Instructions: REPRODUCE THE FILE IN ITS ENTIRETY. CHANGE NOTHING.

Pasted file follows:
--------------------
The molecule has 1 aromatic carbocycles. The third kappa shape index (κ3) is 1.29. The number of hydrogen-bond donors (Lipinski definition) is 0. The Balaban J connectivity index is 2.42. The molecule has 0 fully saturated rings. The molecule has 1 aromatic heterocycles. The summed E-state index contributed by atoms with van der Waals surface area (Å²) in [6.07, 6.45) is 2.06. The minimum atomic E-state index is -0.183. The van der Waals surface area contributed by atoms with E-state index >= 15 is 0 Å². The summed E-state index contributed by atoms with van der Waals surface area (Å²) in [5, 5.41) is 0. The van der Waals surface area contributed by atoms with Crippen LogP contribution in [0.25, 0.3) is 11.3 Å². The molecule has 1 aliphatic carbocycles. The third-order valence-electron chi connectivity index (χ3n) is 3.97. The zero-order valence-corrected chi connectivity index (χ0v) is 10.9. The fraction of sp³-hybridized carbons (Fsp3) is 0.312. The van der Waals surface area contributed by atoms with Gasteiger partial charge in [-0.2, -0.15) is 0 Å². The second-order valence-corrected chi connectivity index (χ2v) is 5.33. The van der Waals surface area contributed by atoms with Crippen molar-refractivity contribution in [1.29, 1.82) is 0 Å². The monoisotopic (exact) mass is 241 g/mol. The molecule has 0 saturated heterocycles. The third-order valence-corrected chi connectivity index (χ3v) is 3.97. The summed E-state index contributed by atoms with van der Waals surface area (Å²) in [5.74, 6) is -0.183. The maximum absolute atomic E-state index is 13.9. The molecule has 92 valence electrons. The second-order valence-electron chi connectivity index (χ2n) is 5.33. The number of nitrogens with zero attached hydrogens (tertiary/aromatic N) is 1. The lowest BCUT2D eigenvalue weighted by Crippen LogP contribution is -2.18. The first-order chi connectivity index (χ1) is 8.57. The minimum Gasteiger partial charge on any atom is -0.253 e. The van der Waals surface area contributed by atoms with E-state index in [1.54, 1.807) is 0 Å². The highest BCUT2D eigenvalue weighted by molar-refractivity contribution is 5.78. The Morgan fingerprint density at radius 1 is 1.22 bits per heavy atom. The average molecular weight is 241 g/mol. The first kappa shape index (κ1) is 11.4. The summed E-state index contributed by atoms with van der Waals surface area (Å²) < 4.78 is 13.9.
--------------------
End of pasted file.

The molecule has 1 aromatic carbocycles. The third kappa shape index (κ3) is 1.29. The number of hydrogen-bond donors (Lipinski definition) is 0. The Balaban J connectivity index is 2.42. The molecule has 0 fully saturated rings. The molecule has 1 aromatic heterocycles. The summed E-state index contributed by atoms with van der Waals surface area (Å²) in [6.07, 6.45) is 2.06. The minimum atomic E-state index is -0.183. The van der Waals surface area contributed by atoms with E-state index >= 15 is 0 Å². The summed E-state index contributed by atoms with van der Waals surface area (Å²) in [5, 5.41) is 0. The van der Waals surface area contributed by atoms with Crippen LogP contribution in [0.25, 0.3) is 11.3 Å². The molecule has 1 aliphatic carbocycles. The third-order valence-electron chi connectivity index (χ3n) is 3.97. The zero-order valence-corrected chi connectivity index (χ0v) is 10.9. The fraction of sp³-hybridized carbons (Fsp3) is 0.312. The van der Waals surface area contributed by atoms with Gasteiger partial charge in [-0.2, -0.15) is 0 Å². The second-order valence-corrected chi connectivity index (χ2v) is 5.33. The van der Waals surface area contributed by atoms with Crippen molar-refractivity contribution in [1.29, 1.82) is 0 Å². The monoisotopic (exact) mass is 241 g/mol. The molecule has 0 saturated heterocycles. The third-order valence-corrected chi connectivity index (χ3v) is 3.97. The summed E-state index contributed by atoms with van der Waals surface area (Å²) in [5.74, 6) is -0.183. The maximum absolute atomic E-state index is 13.9. The molecule has 92 valence electrons. The second-order valence-electron chi connectivity index (χ2n) is 5.33. The number of nitrogens with zero attached hydrogens (tertiary/aromatic N) is 1. The lowest BCUT2D eigenvalue weighted by Crippen LogP contribution is -2.18. The first-order chi connectivity index (χ1) is 8.57. The minimum Gasteiger partial charge on any atom is -0.253 e. The van der Waals surface area contributed by atoms with E-state index in [1.54, 1.807) is 0 Å². The highest BCUT2D eigenvalue weighted by molar-refractivity contribution is 5.78. The Morgan fingerprint density at radius 1 is 1.22 bits per heavy atom. The average molecular weight is 241 g/mol. The first kappa shape index (κ1) is 11.4. The summed E-state index contributed by atoms with van der Waals surface area (Å²) < 4.78 is 13.9.